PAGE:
Four-minute video detailing how Holocaust survivor learns of father wins YouTube’s non-profit video award.
A four-minute video detailing how a Holocaust survivor discovered what became of his father after World War II was awarded earlier this month the DoGooder Nonprofit Video Awards.
Presented by non-profit video makers See3 Communications and YouTube, the world’s largest online video community, Yes, That’s My Father, created by the US Holocaust Memorial Museum, was cited for the “best use of video to tell a compelling story” and won in the annual competition’s Best Video Storytelling category.
Yes, That’s My Father features the personal testimony of Sol Finkelstein, who was separated from his father just days before liberation at Mauthausen.
Finkelstein never knew what happened to his father and throughout his life wrestled with the guilt that he might have been able to save him.
After contacting the US Holocaust Memorial Museum’s World Memory Project, a nonprofit organization that is currently building the largest free online resource of information about victims and survivors of Nazi persecution, Finkelstein managed to find out what became of his father. The project even tracked down a photograph for the aging survivor, who appears in the video together with his son, Joseph.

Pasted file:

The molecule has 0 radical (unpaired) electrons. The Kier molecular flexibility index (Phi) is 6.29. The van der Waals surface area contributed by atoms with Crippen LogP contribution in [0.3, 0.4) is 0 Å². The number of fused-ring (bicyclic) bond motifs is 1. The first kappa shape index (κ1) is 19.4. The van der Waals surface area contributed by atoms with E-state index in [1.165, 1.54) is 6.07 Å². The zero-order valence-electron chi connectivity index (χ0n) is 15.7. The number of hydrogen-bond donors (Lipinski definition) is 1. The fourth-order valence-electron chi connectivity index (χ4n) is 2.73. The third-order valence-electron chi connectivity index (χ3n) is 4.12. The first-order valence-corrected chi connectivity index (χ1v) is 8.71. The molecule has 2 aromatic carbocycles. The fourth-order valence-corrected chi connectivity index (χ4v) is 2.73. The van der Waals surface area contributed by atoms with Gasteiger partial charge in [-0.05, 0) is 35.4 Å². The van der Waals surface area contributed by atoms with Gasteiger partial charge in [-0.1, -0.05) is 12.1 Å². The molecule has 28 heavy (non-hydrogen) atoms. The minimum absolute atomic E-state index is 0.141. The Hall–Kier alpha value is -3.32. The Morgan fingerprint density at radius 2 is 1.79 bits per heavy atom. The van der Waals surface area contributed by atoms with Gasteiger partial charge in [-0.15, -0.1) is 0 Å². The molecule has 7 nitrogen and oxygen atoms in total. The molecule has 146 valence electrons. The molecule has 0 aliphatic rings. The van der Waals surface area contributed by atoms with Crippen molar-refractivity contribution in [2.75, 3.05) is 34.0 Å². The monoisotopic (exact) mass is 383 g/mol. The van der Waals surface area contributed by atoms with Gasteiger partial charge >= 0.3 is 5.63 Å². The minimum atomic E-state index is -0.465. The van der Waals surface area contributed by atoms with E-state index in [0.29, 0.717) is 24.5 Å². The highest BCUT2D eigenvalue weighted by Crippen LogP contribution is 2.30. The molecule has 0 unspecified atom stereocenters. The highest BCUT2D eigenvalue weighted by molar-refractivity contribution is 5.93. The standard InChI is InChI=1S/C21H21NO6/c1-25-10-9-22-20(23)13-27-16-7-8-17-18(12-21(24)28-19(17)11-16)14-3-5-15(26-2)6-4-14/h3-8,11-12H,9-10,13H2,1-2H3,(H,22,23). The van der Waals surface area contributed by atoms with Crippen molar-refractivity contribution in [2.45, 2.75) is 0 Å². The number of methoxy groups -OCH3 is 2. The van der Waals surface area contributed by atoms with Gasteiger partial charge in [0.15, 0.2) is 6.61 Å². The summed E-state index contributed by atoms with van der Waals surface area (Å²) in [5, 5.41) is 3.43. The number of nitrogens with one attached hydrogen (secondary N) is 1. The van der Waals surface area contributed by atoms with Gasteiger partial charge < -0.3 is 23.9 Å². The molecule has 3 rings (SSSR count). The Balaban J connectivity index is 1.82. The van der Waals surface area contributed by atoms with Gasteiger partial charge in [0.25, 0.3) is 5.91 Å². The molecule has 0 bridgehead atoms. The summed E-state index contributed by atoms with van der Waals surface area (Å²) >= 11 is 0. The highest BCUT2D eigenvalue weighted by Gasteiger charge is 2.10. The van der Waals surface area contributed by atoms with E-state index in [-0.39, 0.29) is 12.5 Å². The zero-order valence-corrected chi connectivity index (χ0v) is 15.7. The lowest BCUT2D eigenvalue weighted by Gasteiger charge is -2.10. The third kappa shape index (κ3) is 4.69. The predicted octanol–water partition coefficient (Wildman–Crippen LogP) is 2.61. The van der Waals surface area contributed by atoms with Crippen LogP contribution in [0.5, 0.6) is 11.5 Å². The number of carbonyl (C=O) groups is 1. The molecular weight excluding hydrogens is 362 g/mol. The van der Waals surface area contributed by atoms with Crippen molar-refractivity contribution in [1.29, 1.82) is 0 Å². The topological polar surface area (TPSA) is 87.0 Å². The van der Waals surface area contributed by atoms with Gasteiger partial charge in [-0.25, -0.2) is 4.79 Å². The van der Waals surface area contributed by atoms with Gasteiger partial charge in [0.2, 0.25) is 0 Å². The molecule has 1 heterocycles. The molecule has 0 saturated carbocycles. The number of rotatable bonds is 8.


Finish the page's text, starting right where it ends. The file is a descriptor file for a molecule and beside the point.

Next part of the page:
“People always call us the ‘second generation’ because our parents are considered the first generation and that means that nothing existed before them, but there was life before them,” comments Joseph Finkelstein in the video.
Established six years ago, the DoGooder Nonprofit Video Awards recognizes the creative and effective use of video to promote the work of the nonprofit sector in catalyzing social good.
“With this contest, we get to highlight important nonprofit stories and help organizations engage with the YouTube audience,” explained Michael Hoffman, CEO of See3 Communications.
As well as See3 and YouTube, the awards are also supported by Cisco, a global leader in technology, the Case Foundation and the Nonprofit Technology Network.
Cisco’s Senior Vice President Carlos Dominguez pointed out that it was important for nonprofits to leverage technology and social media.
“They are learning what many businesses already know – which is that video is quickly moving to the Internet and becoming an everyday way of communicating,” he said.
This is the sixth year that non-profits have been recognized for their video making skills and a $14,000 cash prize and a similar amount worth of products will be divided up between four winners, including Yes, That’s My Father.
The other three winners include an account of sexual assault in the US military depicted in Protect Our Defenders, which won in the Best Small Organization category; Solid Women, a story of five women rebuilding their community after the 2010 Haiti earthquake won for the Best Medium Organization video; and Adding Tomorrows, by the Cystic Fibrosis Foundation, which won Best Large Organization Video.
The four winners, all of which are members of YouTube’s Non-profit Program, already spent a day with their videos featured on the website’s homepage and representatives of the organization will also attend the Nonprofit Technology Network’s (NTEN) annual conference.